State Attorney General Andrew Cuomo announced last week he plans to sue Vantage Properties, which owns more than 80 buildings in Queens, to stop it from harassing rent-regulated tenants and forcing them from their homes in order to rent the apartments to individuals who could pay for more expensive, market-price units, he said.
Cuomo said in a statement the company, which has its Queens base in Long Island City, aggressively pressured long-term residents to move out of their homes by serving “baseless legal notices and commencing frivolous Housing Court eviction proceedings.”
Vantage spokesman Davidson Goldin defended the company in a statement.
“Vantage is genuinely committed to serving its residents and to the future of affordable housing in New York City,” Goldin said. “We look forward to demonstrating this to the attorney general.”
The attorney general said in a Jan. 28 letter to Vantage Properties President Neil Rubler that he would file a lawsuit in five days unless the company could convince the state otherwise. As of Tuesday, a lawsuit had not been filed, and a spokesman from Cuomo’s office said the five-day deadline could be “flexible.”
“With the five day intent-to-sue letter, it sometimes actually happens after five days,” the spokesman said. “It’s up to the lawyers. If there is a reasonable conversation going on, they won’t sue on the five-day deadline.”
In the letter to Rubler, Cuomo said “Vantage’s deceptive and harassing practices at issue have harmed and will continue to harm all New York City residents by displacing long-time tenants from their homes, accelerating the loss of affordable housing and destabilizing community.”
The company owns and operates nearly 10,000 apartment units, many of which are rent-regulated, in about 150 buildings throughout the city. It acquired many of its 80 Queens buildings in such areas as Corona, Elmhurst, Jackson Heights, Sunnyside and Woodside from notorious landlord Nicholas Haros in 2008.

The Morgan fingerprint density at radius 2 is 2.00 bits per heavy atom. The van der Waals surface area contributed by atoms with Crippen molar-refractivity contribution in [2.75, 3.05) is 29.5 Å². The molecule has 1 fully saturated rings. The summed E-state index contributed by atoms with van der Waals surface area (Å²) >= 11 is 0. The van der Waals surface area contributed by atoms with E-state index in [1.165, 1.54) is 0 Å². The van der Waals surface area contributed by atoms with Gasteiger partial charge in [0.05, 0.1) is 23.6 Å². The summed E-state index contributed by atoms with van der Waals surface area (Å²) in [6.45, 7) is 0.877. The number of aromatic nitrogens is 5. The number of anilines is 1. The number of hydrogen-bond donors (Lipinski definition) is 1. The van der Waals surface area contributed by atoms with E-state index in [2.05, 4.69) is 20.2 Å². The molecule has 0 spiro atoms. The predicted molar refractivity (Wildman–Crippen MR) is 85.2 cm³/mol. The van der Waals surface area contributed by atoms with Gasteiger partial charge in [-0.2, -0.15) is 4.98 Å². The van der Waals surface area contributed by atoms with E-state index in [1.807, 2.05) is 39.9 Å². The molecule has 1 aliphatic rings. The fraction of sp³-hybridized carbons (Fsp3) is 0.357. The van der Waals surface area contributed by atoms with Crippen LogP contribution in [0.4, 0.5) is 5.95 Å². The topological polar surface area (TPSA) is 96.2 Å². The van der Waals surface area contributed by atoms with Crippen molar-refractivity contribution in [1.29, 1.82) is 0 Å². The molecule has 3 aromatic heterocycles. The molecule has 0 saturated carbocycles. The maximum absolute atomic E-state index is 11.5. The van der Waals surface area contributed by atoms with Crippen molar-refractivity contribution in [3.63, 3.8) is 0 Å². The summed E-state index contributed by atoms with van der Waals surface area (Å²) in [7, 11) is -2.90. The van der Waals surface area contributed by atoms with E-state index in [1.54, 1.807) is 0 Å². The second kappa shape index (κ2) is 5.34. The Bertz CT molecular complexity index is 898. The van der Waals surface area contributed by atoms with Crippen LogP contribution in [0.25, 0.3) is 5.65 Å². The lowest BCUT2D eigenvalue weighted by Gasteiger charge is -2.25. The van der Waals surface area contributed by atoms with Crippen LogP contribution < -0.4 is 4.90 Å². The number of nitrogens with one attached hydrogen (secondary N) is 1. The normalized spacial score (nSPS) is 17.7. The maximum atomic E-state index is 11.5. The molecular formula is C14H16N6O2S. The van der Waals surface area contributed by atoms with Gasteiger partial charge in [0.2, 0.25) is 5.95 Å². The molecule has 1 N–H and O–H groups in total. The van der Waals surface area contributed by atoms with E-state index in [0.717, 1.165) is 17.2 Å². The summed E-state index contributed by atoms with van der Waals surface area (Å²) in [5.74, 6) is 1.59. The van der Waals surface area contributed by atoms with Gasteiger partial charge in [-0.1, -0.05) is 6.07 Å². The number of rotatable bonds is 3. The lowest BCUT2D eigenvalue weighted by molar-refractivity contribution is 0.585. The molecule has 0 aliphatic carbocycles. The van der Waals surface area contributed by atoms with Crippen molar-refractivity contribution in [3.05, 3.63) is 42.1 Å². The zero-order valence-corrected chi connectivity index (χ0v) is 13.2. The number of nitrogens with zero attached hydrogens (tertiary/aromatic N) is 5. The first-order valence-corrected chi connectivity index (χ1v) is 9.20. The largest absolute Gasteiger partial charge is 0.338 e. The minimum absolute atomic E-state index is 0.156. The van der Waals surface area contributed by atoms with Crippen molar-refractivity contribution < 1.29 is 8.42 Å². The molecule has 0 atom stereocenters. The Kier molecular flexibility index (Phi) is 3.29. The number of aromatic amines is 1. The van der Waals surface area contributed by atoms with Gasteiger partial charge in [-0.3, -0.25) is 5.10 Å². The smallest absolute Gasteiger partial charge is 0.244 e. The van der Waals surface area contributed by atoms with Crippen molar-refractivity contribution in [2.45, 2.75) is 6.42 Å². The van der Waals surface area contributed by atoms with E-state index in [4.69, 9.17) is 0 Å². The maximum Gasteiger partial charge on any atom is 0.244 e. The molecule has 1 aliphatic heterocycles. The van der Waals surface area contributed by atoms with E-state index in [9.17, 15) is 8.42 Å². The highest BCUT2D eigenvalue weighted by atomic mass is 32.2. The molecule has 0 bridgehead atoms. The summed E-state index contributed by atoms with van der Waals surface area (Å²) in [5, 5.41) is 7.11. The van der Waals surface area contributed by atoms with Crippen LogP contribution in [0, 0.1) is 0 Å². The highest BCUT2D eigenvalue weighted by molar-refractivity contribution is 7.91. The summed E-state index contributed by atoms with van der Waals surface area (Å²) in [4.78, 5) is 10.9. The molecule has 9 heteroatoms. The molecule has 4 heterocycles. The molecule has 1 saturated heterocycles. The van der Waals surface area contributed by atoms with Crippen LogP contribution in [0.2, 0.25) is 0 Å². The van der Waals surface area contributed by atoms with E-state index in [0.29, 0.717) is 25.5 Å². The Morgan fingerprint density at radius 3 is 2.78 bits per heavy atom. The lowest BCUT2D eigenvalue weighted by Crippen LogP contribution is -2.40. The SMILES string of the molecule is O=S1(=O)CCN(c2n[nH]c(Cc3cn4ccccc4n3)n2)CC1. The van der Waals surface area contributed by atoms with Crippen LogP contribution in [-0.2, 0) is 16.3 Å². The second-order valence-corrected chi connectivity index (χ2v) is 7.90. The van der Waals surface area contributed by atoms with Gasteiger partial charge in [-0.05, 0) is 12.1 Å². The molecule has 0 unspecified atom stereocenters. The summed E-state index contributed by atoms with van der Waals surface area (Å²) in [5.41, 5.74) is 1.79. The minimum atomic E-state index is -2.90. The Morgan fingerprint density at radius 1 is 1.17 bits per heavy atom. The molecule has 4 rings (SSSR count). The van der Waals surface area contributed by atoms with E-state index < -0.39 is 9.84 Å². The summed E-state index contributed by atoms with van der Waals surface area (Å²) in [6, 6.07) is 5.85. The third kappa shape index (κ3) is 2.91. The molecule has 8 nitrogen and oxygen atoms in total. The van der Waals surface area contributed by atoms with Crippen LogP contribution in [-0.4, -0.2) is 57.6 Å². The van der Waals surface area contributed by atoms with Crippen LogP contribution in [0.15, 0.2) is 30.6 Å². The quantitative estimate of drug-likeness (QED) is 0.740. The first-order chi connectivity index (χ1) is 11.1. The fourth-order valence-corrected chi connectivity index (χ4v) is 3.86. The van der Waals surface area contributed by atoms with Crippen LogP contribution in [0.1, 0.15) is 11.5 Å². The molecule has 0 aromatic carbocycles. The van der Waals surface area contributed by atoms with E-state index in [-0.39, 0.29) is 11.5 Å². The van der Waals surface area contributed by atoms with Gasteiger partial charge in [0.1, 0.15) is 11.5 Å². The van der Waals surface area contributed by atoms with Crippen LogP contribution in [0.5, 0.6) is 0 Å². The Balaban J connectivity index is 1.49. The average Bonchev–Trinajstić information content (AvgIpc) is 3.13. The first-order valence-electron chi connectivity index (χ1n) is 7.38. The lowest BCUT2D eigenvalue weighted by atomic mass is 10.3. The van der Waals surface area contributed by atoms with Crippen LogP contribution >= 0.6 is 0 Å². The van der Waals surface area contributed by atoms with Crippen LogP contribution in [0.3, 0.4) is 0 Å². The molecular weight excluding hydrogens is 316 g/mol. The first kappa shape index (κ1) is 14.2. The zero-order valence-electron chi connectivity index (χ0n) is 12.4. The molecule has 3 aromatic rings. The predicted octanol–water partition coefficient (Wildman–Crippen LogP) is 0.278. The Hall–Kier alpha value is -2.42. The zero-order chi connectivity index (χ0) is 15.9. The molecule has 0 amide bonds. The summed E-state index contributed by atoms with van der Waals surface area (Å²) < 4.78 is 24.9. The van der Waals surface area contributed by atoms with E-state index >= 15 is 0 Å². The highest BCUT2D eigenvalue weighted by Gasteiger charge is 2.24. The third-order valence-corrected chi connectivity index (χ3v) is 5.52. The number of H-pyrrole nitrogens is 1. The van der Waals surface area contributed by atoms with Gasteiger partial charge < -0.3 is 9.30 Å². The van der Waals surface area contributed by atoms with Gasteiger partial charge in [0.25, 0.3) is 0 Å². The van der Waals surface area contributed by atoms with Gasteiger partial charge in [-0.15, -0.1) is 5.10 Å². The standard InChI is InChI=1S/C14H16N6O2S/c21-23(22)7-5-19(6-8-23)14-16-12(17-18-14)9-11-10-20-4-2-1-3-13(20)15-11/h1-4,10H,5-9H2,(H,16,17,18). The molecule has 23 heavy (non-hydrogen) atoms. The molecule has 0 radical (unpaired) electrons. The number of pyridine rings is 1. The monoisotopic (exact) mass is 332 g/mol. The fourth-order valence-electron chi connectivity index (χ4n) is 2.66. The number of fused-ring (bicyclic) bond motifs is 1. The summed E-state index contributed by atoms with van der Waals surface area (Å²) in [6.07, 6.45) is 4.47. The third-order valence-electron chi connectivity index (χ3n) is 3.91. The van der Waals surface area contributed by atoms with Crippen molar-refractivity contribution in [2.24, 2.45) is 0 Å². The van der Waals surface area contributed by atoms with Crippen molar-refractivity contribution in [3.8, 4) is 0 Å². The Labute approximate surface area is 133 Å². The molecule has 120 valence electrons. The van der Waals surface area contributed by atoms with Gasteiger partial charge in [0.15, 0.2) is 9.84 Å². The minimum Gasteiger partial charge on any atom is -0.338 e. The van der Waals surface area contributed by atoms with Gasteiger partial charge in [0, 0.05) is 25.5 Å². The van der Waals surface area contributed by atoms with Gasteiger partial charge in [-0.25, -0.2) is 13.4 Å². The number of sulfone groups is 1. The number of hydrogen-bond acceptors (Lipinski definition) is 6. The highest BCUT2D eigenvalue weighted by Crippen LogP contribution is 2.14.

Residents in the buildings have long complained of systemic abuse from Vantage, including frivolous lawsuits and maintenance concerns such as broken elevators and little or no heat in the winter.
“Landlords who illegally harass tenants to boost their bottom line do great harm to the fabric of this city,” Cuomo said. “Their underhanded tactics displace longtime residents from their homes and exacerbate the acute affordable housing shortage.”
After Vantage purchased a building, the company would attempt to evict tenants by falsely claiming the unit was not the primary residence of the individual or that they had failed to pay rent, Cuomo said.
Queens residents often staged protests against Vantage, and tenants have formed a union representing more than 1,300 borough residents.
Teresa Perez, president of the Queens Vantage Tenants Council, said she hoped Cuomo’s lawsuit would result in Vantage selling the properties to a “better landlord” and compensation for residents who have been harassed.
“We’re treading lightly with this because we’ve heard this from the attorney general’s office several times before%u2026 and nothing ever came of it,” said Perez, who lives in a Vantage building in Corona.
Perez said she has known many people who have been harassed or evicted by Vantage.
“These families invested time and money into these communities to make them into a place where they can raise their families, and they’re being told they have to leave,” Perez said. “They’re being told they’re not good enough to live here anymore.”
A number of elected officials and housing advocates expressed their support for Cuomo’s intent to sue Vantage, including Councilwoman Julissa Ferreras (D-East Elmhurst).
“I am hopeful that the attorney general’s lawsuit will send a strong message to property owners that tenants deserve full respect and due process,” Ferreras said.
Reach reporter Anna Gustafson by e-mail at agustafson
©2010 Community News Group
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